Day 7: Tikal National Park
A full day is dedicated to exploring the marvels of Tikal, a UNESCO World Heritage Site that is one of the largest and most impressive archaeological sites and urban centers of the pre-Columbian Maya civilization. Surrounded by northern Guatemala's lush rain forest, Tikal was the capital of a conquest state that became one of the most powerful kingdoms of the ancient Maya, inhabited from the 4th century B.C. to the 10th century A.D. The ceremonial center contains superb temples, palaces and public squares, and Tikal is renowned among the most impressive architectural achievements of the Maya, all attained without the wheel or the use of block and tackle. Archaeologists believe Tikal may have had a population close to 90,000 at its height. Remnants of dwellings are scattered throughout the surrounding countryside, though once the city was abandoned, a century or so after its heyday around 800 A.D., the jungle quickly took over and enveloped much of it. Delve deep into Maya history and architecture on a guided exploration of the sprawling site, including Temple I, the steep-sided pyramid that rises 154 feet from the jungle floor, and the North and South Acropolis.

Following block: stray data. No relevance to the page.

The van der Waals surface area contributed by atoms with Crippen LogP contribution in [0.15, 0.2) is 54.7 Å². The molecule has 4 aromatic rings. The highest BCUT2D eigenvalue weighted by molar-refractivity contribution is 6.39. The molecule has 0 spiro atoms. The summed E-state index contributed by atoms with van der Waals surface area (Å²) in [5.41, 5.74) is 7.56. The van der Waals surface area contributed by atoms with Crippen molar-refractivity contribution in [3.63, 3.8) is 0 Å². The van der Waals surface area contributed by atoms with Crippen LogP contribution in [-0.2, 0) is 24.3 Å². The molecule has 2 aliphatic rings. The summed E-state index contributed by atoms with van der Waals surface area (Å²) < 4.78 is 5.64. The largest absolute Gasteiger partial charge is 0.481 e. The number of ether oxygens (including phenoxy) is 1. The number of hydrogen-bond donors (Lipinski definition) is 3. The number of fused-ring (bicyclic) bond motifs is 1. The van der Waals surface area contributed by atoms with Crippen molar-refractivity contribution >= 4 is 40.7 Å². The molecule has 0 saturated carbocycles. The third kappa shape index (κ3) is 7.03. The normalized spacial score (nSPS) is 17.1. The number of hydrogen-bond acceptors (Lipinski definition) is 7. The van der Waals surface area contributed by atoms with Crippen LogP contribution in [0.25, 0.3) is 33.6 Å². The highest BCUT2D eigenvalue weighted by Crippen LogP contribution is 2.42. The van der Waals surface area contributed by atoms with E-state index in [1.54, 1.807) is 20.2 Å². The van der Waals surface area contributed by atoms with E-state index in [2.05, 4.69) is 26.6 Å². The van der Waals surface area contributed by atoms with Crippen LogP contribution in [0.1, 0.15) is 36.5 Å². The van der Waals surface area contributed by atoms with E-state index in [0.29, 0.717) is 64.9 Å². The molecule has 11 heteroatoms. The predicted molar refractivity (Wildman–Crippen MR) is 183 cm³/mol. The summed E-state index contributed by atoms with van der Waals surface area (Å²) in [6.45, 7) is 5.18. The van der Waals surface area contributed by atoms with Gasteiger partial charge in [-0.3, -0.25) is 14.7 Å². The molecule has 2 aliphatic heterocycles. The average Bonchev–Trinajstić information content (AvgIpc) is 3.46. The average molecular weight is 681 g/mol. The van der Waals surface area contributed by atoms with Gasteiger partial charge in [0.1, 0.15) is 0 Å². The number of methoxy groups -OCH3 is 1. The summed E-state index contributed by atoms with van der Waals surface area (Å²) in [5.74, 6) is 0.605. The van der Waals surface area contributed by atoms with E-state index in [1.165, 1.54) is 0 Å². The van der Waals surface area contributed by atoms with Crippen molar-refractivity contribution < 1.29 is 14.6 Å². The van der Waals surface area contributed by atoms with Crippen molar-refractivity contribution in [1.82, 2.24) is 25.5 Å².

And while the ruins are captivating, so is the jungle setting. As you pass between the various facets, you'll walk beneath dense forest canopy with trees as tall as 180 feet. Tikal National Park is part of the much larger Maya Biosphere Reserve, which protects 5 million acres of the largest remaining natural forest block in Mesoamerica. On naturalist-guided hikes in the forest, keep an eye out for howler and spider monkeys, toucans, parrots, tapir, coatimundi, agouti and ocellated turkeys sporting a powder-blue head with orange bumps and iridescent feathers. Look, too, for giant ceiba trees—the sacred tree of the Maya—with our expert local guides.